The Financial Times joined the EUnuchs in celebrating current U.S. financial markets’ instability. The EUrocrats are, as usual, rejoicing in our problems, saying that we’d be so much better off if only we adopted their socialist economic theories. But Europe — and it’s projected 1.5-1.8% growth — is in worse shape than we, not better. Nevertheless, FT pompously passed along the call to “wake up, America!”
It is worth noting that this chortling occurred amid a meltdown of Europe’s own stock markets. They’ve got their priorities, though.
OK, so let’s pay attention to Europe.
Just the day before the FT article appeared, the European Confederation of Iron and Steel Industries pleaded with the European Commission to stop the hemorrhaging from their global warming carbon cap-and-trade rationing scheme. The reason is that this put their industry at a big competitive disadvantage compared to Chinese, Russian, Indian, U.S. and other producers.
This scheme that has sent European steelmaking jobs to Kentucky and Alabama, is also what Sens. John McCain, Barack Obama, Hillary Clinton and Gov. Mike Huckabee are all advocating. It’s good to know the Europeans might be nice to them.
Just the day before that cry for help from lagging European industry, the European Roundtable of Industrialists similarly begged the Commission, saying this program could destroy the competitive position of European industry. The letter was signed by the CEO of Royal Dutch Shell, a company which had all along pushed for the scheme, as far back as when Enron pioneered the (very Enron-esque) moneymaking deal here, before the, ah, unpleasantness.
This reminds me of the arrogance dogging U.S. industry lobbyists advocating imposition of this economic millstone here. Experience notwithstanding, they convince themselves that they can ride the back of the tiger of energy rationing policies and not end up in the tiger’s belly. Europe has proven that these schemes will not work as promised, and will get out of the control of the big businesses who push them as useful idiots of the environmentalist industry.
One reason we haven’t seen such legislation pass here — yet — is because thieves tend to fall out when it comes time to split up the loot, and industry and their political pals haven’t agreed on who gets to pick your pocket.
But Europe plans to treat us with more hectoring, Given the pain from just three years of a regulatory experiment to hide their inefficient energy tax they now promise a trade war.
The President of the European Commission, José Manuel Barosso, vowed to impose trade sanctions on countries that haven’t adopted Europe’s rationing scheme. (Never mind that I’ve documented that they’re cheating under it). This is a direct admission we that the scheme is doing precisely as we warned, and killing their economy.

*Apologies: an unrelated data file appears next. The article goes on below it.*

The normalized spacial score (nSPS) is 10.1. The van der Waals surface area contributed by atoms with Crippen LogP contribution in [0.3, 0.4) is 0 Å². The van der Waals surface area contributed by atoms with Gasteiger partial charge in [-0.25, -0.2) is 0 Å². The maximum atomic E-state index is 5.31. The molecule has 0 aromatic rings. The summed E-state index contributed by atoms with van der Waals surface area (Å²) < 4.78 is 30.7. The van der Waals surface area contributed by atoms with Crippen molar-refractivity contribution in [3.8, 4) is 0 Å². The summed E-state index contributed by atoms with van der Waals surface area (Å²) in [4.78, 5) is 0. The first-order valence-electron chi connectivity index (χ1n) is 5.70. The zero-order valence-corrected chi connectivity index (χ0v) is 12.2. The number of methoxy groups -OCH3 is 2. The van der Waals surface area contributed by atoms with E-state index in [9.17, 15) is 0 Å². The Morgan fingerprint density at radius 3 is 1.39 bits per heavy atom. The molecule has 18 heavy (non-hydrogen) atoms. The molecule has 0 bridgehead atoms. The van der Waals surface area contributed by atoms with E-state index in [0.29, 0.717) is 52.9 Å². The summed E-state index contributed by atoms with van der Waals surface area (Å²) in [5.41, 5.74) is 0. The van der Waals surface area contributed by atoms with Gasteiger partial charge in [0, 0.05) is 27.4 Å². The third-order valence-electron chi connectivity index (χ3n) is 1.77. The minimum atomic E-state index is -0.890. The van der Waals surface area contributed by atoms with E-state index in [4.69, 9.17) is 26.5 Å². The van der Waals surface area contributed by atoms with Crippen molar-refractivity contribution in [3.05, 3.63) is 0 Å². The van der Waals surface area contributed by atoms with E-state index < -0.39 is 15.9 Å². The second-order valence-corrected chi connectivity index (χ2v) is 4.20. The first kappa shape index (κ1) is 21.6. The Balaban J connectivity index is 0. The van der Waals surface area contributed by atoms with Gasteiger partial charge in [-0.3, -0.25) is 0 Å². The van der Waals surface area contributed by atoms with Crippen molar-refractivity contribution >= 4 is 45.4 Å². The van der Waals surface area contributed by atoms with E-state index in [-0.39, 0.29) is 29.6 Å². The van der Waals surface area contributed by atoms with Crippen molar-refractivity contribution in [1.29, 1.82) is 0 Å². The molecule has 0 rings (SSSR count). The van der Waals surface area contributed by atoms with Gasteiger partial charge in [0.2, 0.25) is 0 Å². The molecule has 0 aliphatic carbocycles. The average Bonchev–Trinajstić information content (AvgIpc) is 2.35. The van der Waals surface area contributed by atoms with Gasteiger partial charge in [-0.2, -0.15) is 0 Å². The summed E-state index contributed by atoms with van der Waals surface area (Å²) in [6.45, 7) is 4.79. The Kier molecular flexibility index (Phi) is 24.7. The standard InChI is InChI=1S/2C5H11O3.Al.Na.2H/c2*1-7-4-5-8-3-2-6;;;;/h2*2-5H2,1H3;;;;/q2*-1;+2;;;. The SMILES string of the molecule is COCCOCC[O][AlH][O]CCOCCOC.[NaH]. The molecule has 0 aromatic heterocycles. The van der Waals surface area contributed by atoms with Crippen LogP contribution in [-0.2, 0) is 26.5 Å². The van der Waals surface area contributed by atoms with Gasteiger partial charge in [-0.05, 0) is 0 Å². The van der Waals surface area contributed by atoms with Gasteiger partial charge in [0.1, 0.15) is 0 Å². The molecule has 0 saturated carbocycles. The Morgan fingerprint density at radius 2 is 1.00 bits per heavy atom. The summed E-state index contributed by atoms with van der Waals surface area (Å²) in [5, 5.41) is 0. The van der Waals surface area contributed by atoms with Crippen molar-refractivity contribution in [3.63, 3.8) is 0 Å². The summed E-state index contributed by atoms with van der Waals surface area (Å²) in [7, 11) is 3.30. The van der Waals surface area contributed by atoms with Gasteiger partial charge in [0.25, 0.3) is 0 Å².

Remember this when you hear ”cap and trade” sold domestically as creating “green collar jobs.” That’s nonsense. Though some brokerages have done well and utilities, some oil companies and others have been given windfall profits in the trillions, the real cost is the number of jobs high energy costs are chasing away. They have even driven steel jobs here, at the expense of EU economic growth.
Also this week Greenwire (password required) reported that former Republican National Committee chief Ken Mehlman is being paid by rent-seeking industry to convince the administration to adopt this scheme, as are the spinner Tucker Eskew and other former Bushies.
A Bloomberg story yesterday cited Mehlman’s firm, Akin Gump, as an example of lawyers getting $700 an hour to advocate just such policies.
Finally, this week, we are also told by our few friends in the White House that a new urgency and some new traction is seen by the long running campaign to get the President to do this. The campaign is still driven by the Goldman Sachs contingent, which is still driven by Chief of Staff Josh Bolten with a little help from Treasury Secretary Paulson. (Goldman is heavily invested in the project and has been in on the game since the early days of teaming up with Enron).
That crowd got the promise included in President Bush’s first State of the Union speech in 2001, only to have it removed at a late hour after grassroots opposition loudly reared its head (administration aides only acknowledge this privately).
Indications are that, indeed, the administration is not paying heed to Europe. That is, we are told of a pending recommendation to announce this in the upcoming, swansong State of the Union address. We shall see if the “Wall Street” — make that the Champs Elysee — Republicans get their way.
Of course, the plan wouldn’t impact the climate but this is legacy time. As Cyrano said about a fiscally reckless move he characterized as stupid: “But what a gesture!”